So now you know. For much, much more on the history of Burradon and Camperdown see .


Tuesday, 18 January 2011

The ‘Black Diamond’ of Seaton Burn (NZ238740)

Many of you will be familiar with William Irving’s famous painting of The Blaydon Races.  A quick search of the Internet soon brings the well-known canvas into view (see also links below).  In the middle distance on the right-hand side you will see a curious little character known as ‘The Black Diamond of Seaton Burn’.  Here he is:

The man in question was, supposedly, a black prize-fighter resident of the Northumberland village – some sources placing him in the eighteenth, others in the nineteenth, century. No amount of research seems to be able to pin this chap down, which has led many to suppose that he may be a fabrication of the artist’s imagination – like so many other of the characters depicted in the famous painting.

But “of Seaton Burn” is really quite specific, others say. Surely such a man must have existed? Maybe they’re right. But maybe he wasn’t black after all. As some of you may know, one of the most famous boxers of all time, Tom Cribb, was also known as ‘The Black Diamond’ on account of his routinely filthy appearance as a coal heaver at Wapping Docks at the turn of the nineteenth century. Now Cribb never lived in the North-East, but there would certainly have been plenty of other pitmen pugilists around at the same time, one or two of whom no doubt borrowed Cribb’s famous nickname.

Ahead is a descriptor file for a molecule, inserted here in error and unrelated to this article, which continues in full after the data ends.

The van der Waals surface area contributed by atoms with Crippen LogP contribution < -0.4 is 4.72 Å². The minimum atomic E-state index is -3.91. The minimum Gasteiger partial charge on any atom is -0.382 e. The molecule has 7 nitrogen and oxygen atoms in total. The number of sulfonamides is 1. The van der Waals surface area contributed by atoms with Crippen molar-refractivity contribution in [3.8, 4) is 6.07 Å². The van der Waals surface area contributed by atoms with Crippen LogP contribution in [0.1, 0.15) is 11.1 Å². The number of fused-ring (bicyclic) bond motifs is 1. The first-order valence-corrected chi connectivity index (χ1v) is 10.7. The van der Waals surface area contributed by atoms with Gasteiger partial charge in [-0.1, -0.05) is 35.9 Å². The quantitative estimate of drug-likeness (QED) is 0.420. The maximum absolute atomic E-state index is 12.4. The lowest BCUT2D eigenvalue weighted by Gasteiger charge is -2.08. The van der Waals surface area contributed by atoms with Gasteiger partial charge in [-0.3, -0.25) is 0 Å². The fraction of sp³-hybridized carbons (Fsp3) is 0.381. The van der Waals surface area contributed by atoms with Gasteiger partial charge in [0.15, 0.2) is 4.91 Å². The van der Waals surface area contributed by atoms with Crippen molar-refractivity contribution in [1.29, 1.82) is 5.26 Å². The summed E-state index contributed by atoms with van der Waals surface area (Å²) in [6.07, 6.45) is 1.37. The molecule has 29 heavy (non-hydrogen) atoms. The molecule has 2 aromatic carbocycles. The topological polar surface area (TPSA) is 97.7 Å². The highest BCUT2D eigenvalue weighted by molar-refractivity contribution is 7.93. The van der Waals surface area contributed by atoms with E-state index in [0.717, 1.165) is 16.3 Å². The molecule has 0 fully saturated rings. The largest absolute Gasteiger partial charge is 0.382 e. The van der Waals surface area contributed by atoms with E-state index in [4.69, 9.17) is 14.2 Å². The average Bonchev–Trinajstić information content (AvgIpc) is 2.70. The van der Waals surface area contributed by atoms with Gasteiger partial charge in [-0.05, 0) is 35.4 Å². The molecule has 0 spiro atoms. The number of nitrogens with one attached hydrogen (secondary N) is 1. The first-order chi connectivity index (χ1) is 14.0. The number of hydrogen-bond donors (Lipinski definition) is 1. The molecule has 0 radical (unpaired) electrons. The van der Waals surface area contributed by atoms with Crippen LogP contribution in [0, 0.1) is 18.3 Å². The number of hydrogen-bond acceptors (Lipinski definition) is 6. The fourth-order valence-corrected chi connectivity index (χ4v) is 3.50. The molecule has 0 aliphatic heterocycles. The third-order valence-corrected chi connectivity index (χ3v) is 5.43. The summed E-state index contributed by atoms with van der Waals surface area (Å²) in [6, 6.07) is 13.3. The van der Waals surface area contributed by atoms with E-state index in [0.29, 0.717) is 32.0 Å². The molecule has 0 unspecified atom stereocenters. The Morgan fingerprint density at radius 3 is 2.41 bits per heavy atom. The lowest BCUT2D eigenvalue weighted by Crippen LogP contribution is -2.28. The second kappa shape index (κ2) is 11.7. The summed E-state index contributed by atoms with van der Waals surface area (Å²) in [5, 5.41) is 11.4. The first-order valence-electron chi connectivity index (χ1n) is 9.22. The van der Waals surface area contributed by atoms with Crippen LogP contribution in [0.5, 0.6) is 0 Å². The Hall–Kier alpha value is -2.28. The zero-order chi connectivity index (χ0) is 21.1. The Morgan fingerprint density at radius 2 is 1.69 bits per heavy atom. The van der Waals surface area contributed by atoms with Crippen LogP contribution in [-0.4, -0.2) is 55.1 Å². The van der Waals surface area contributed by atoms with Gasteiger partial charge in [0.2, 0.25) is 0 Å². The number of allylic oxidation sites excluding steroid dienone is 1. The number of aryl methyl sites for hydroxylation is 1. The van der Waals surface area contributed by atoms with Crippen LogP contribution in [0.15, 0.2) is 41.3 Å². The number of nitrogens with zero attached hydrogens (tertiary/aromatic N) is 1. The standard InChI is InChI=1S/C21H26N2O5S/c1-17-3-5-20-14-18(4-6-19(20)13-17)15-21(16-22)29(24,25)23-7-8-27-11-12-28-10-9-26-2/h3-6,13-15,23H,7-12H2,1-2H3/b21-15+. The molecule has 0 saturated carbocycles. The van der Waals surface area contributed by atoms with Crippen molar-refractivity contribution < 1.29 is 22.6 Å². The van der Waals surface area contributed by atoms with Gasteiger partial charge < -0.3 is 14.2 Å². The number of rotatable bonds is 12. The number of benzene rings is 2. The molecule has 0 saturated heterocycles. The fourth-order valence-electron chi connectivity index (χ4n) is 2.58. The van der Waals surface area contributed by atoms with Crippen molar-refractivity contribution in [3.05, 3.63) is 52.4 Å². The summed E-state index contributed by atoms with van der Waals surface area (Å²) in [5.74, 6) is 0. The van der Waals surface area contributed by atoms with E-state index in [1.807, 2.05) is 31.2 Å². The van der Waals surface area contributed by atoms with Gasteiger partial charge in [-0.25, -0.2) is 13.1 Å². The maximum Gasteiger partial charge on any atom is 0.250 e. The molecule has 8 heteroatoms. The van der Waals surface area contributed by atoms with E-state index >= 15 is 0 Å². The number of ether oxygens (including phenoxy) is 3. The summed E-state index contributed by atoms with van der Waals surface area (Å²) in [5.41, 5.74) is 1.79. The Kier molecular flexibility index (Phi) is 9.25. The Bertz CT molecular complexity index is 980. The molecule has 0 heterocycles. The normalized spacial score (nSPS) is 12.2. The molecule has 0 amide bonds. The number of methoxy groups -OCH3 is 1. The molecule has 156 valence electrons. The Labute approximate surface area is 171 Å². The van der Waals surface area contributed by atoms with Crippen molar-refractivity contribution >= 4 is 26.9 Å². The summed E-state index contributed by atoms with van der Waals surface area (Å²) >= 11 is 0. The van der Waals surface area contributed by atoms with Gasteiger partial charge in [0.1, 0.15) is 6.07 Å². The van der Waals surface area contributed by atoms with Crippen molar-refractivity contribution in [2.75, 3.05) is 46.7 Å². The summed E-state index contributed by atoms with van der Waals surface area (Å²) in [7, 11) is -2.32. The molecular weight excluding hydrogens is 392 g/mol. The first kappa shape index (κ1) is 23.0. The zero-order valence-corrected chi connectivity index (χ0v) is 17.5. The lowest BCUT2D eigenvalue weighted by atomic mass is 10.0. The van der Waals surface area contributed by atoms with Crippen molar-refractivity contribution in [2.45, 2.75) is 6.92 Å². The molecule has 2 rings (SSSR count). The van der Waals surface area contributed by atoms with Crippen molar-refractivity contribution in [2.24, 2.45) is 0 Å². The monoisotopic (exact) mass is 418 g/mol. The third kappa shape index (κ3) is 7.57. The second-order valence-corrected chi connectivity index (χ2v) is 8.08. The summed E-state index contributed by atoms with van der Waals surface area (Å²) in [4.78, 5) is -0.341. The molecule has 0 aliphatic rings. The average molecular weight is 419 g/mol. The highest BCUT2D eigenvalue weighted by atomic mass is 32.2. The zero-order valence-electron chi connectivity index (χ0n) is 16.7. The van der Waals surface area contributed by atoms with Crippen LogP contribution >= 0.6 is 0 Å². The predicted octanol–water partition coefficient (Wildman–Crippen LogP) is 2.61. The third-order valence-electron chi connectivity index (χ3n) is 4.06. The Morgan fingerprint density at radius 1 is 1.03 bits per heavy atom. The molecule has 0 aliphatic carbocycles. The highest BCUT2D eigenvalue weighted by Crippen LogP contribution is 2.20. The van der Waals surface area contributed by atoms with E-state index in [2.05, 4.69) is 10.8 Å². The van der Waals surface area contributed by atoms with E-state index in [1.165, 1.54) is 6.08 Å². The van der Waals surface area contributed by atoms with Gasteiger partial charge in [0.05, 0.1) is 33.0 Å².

The debate is an interesting one, and can be followed further here – with more on Irving’s painting here.

Friday, 14 January 2011

The Blackleg Miner (c.NZ287748)

One of the most infamous English folk songs of the 19th century, The Blackleg Miner is set in and around the Northumberland villages of Seaton Delaval and Seghill. An uncompromising statement aimed against mining strikebreakers, it has been revived and reused countless times over the years – most recently during the UK Miners’ Strike of 1984-85. It needs little more in the way of introduction, and nothing in the way of explanation…

The Blackleg Miner

It’s in the evenin’ after dark,
When the blackleg miner creeps ter wark,
In his moleskin pants and dirty short,
There goes the blackleg miner.

He taeks his pick and doon he goes,
To hew the coal that lies below,
There’s norra woman in this toon row,
Would look at the blackleg miner.

For Delaval is a terrible place,
They rub wet clay in the blackleg’s face,
Around the pits they run a foot race,
To catch the blackleg miner.

Divvn’t gan near the Seghill mine,
For across the top they’ve stretched a line,